Concert photographers are bound to snap a few unflattering photos during a show — a pop star with hair momentarily out of place, a lead singer making an awkward face, a rapper mid-blink — but they’re rarely photos that get used; no one wants to read a concert review illustrated this way. But Beyoncé isn’t taking any chances. Outside photographers have been banned from the singer’s Mrs. Carter Show World Tour, which began in April and ends in September. So publications wanting to run photos from the show have to use pre-approved ones her management provides.
The National Press Photographers Association has a problem with that.
“What we are suggesting is publications don’t use those photos that are provided as handouts,” said Mickey Osterreicher, general council for the NPPA. “If you want to have press coverage, you have to have the press.”
No photo credentials have been given for Beyoncé’s tour, according to a photographer familiar with the tour. Instead news outlets are directed to download photos provided by Beyoncé’s management on photoshelter.com.
A representative for Beyoncé did not respond to questions about the policy. And it’s unclear whether news outlets have to pay to use the four to ten photos available after each show. None of the photos show Beyoncé with a hair out of place or blinking or in the middle of making a fierce face.
“It seems these days everyone is trying to control their own content,” Osterreicher said. “Eventually, if you have all the artists doing this, everything is going to be more controlled and less free.”
The photography restrictions on Beyoncé’s tour come after a representative for the singer asked BuzzFeed to remove photos taken during the Super Bowl halftime show that were described as “unflattering.”
Osterreicher called the Beyoncé example “innocuous,” saying celebrities and performers “can do whatever they want,” but warned if media only reports what publicists feed them and does not cover events independently, it threatens the First Amendment’s freedom of the press.
“The press should be able to cover these events,” he said. “Somebody that doesn’t have a conflict of interest.”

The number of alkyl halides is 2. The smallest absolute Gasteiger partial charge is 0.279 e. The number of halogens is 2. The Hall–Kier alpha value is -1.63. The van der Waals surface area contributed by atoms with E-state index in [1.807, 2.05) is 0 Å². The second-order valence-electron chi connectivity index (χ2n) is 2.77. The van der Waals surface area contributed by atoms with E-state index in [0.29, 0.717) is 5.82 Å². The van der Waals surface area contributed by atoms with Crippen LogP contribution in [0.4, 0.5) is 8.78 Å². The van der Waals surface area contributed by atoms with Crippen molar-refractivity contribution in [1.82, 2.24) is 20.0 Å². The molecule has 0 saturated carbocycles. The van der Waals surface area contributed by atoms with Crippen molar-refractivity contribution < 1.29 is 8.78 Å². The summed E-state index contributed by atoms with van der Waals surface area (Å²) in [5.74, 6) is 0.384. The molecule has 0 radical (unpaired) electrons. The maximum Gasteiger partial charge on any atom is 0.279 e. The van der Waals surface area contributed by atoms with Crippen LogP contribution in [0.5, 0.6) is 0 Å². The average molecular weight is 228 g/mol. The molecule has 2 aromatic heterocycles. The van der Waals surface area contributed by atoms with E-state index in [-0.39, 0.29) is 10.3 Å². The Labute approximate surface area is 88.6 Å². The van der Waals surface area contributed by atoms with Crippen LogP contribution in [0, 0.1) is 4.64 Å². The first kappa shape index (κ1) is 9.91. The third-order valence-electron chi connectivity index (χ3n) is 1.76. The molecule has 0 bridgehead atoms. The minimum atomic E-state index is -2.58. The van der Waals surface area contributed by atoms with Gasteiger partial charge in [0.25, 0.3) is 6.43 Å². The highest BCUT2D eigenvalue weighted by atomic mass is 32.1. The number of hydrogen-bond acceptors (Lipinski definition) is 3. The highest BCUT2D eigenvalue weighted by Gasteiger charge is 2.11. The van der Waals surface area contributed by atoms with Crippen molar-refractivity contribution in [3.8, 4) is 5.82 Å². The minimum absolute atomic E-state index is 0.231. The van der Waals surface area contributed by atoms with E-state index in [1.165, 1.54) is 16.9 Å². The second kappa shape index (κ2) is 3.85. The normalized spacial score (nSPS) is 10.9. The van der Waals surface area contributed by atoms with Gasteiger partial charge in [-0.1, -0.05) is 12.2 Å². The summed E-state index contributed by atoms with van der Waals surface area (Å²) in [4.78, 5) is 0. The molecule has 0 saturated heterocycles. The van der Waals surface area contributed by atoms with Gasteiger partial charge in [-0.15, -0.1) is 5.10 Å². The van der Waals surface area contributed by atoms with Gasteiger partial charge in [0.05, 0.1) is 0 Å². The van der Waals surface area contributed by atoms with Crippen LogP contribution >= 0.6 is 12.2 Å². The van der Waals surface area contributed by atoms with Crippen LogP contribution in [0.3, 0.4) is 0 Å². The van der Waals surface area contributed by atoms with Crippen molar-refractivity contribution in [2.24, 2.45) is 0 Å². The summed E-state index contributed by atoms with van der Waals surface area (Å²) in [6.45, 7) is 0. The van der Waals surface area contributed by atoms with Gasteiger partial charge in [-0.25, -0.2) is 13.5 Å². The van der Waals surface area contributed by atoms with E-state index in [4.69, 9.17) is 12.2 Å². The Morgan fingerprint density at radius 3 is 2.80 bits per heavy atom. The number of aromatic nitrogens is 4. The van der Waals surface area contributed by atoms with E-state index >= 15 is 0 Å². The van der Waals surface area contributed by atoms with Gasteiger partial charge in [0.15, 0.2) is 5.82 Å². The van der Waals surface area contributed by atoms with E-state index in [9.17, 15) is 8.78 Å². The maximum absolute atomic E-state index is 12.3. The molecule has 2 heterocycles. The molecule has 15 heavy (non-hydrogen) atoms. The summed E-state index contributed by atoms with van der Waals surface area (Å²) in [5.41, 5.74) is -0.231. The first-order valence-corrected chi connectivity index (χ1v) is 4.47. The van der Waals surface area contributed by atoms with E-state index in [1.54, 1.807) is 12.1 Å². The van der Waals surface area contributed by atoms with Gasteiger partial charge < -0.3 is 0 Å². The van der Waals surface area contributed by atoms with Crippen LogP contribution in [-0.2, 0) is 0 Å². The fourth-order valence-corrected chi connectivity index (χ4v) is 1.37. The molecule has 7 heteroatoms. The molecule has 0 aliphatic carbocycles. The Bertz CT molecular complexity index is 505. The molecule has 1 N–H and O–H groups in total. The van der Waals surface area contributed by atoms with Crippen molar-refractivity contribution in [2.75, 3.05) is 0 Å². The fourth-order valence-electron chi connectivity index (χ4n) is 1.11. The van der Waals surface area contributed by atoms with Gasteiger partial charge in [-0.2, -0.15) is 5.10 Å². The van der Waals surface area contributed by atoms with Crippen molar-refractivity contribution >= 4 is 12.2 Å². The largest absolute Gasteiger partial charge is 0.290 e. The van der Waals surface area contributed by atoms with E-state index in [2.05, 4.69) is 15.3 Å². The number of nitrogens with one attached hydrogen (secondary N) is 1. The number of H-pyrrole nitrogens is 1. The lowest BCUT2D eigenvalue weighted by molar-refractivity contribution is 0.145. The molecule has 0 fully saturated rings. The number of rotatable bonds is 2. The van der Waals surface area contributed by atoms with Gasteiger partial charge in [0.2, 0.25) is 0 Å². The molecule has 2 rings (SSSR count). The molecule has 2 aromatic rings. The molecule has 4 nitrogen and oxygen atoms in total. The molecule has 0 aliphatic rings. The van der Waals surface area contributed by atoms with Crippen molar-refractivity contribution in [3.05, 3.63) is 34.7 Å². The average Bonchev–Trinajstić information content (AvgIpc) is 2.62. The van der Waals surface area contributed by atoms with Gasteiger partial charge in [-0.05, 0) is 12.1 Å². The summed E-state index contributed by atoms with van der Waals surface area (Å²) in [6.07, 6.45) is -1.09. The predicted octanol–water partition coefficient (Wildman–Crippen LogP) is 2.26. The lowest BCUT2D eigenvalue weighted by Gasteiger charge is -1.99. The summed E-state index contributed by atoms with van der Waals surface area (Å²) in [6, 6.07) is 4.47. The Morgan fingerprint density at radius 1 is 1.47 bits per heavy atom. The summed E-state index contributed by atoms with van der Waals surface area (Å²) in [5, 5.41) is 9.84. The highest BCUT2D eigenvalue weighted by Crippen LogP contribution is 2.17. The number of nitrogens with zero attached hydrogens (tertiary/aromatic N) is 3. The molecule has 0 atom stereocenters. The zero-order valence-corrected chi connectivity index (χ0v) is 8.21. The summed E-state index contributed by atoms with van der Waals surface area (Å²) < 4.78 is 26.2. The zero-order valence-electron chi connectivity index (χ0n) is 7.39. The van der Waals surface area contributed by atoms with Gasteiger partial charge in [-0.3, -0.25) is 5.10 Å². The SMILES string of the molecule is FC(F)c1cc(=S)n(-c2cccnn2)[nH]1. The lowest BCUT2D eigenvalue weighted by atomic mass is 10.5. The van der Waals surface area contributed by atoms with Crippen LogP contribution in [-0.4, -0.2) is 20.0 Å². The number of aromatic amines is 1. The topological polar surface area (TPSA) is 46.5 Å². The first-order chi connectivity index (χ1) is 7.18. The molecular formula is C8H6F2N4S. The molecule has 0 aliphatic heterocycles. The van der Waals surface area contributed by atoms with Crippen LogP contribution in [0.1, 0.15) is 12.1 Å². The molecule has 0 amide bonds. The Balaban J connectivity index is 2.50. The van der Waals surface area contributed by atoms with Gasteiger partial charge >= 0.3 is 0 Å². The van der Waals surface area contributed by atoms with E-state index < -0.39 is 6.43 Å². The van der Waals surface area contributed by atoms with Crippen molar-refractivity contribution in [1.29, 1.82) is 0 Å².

If Beyoncé was exhausted and fainted on stage, Osterreicher offered, those would be photos the public would be interested in, but it’s unlikely she would release those photos, he said. Although unreleased photos of fainting pop stars wouldn’t be as important to the public as photos government officials attempt to hide, Osterreicher said the principles are important to defend: “Beyonce’s obviously not the government … but it’s the same type of mentality. It’s all connected. Things just don’t happen in a vacuum. We’re just trying to remain vigilant.”
In January, House minority leader Nancy Pelosi posted a photo on Flickr of female members of Congress that had been Photoshopped. Four women who were not present for the photo were edited in, along with other minor changes. “Had the press not been there to take a picture to use as a comparison,” Osterreicher said, it might not have been revealed the photo wasn’t authentic.
“The whole idea of photography is seeing is supposed to be believing,” Osterreicher said.
Osterreicher noted that most reputable news organizations tend to stay away from handout photos for this very reason (a spokesman for the Associated Press said, however, that they had made several photos from Beyoncé’s tour available on its commercial distribution channels), but the changing media landscape gives publications more incentive to post what publicists give them.
“With competition these days, people don’t want to think about the big picture,” he said. “But they’re trading off on a free press.”
Beyoncé isn’t the only recording artist to restrict photographers at their shows. Big-name acts often demand photographers take photos only during a certain part of the show or prohibit them for using them after several months. In 2011, Lady Gaga demanded photographers sign away their rights to any photos taken at show.
“Photographer hereby acknowledges and agrees that all right, title and interest (including copyright) in and to the Photograph(s) shall be owned by Lady Gaga and Photographer hereby transfers and assigns any such rights to Lady Gaga,” according to the photo release form.
Jay Westcott, a photographer from the website TBD.com, declined to shoot Lady Gaga’s show after seeing the demands. (“That’s not cool. Not at all,” he said.)
“Everyone has a camera at concerts these days,” freelance photographer Kyle Gustafson told TBD.com at the time. “And it’s unfortunate that they are trying to crack down on the professional photographers. People that are given photo access have more restrictions than people sitting in the front row with their cameras and their flashes popping off.”